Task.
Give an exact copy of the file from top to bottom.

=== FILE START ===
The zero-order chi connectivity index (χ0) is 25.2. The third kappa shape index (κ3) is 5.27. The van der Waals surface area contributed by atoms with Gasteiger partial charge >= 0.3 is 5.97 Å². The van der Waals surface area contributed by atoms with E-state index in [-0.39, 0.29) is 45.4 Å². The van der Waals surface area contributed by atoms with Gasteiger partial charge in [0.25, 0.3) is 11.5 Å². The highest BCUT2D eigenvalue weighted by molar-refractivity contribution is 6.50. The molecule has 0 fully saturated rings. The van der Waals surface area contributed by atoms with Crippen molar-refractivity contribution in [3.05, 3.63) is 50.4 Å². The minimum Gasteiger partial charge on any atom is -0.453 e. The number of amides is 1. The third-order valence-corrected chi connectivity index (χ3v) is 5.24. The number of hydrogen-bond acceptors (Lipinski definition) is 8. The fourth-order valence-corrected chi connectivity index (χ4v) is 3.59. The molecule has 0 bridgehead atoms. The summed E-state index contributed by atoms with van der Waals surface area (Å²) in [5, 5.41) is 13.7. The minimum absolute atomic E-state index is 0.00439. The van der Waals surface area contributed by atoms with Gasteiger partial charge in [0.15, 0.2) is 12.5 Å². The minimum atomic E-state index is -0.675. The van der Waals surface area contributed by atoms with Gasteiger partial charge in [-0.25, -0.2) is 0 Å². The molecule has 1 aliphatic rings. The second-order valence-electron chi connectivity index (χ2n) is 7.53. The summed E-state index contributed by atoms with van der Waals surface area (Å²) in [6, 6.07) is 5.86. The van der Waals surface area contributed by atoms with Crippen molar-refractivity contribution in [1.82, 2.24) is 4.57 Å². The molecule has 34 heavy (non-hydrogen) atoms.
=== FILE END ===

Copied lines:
The zero-order chi connectivity index (χ0) is 25.2. The third kappa shape index (κ3) is 5.27. The van der Waals surface area contributed by atoms with Gasteiger partial charge >= 0.3 is 5.97 Å². The van der Waals surface area contributed by atoms with E-state index in [-0.39, 0.29) is 45.4 Å². The van der Waals surface area contributed by atoms with Gasteiger partial charge in [0.25, 0.3) is 11.5 Å². The highest BCUT2D eigenvalue weighted by molar-refractivity contribution is 6.50. The molecule has 0 fully saturated rings. The van der Waals surface area contributed by atoms with Crippen molar-refractivity contribution in [3.05, 3.63) is 50.4 Å². The minimum Gasteiger partial charge on any atom is -0.453 e. The number of amides is 1. The third-order valence-corrected chi connectivity index (χ3v) is 5.24. The number of hydrogen-bond acceptors (Lipinski definition) is 8. The fourth-order valence-corrected chi connectivity index (χ4v) is 3.59. The molecule has 0 bridgehead atoms. The summed E-state index contributed by atoms with van der Waals surface area (Å²) in [5, 5.41) is 13.7. The minimum absolute atomic E-state index is 0.00439. The van der Waals surface area contributed by atoms with Gasteiger partial charge in [0.15, 0.2) is 12.5 Å². The minimum atomic E-state index is -0.675. The van der Waals surface area contributed by atoms with Gasteiger partial charge in [-0.25, -0.2) is 0 Å². The molecule has 1 aliphatic rings. The second-order valence-electron chi connectivity index (χ2n) is 7.53. The summed E-state index contributed by atoms with van der Waals surface area (Å²) in [6, 6.07) is 5.86. The van der Waals surface area contributed by atoms with Crippen molar-refractivity contribution in [1.82, 2.24) is 4.57 Å². The molecule has 34 heavy (non-hydrogen) atoms.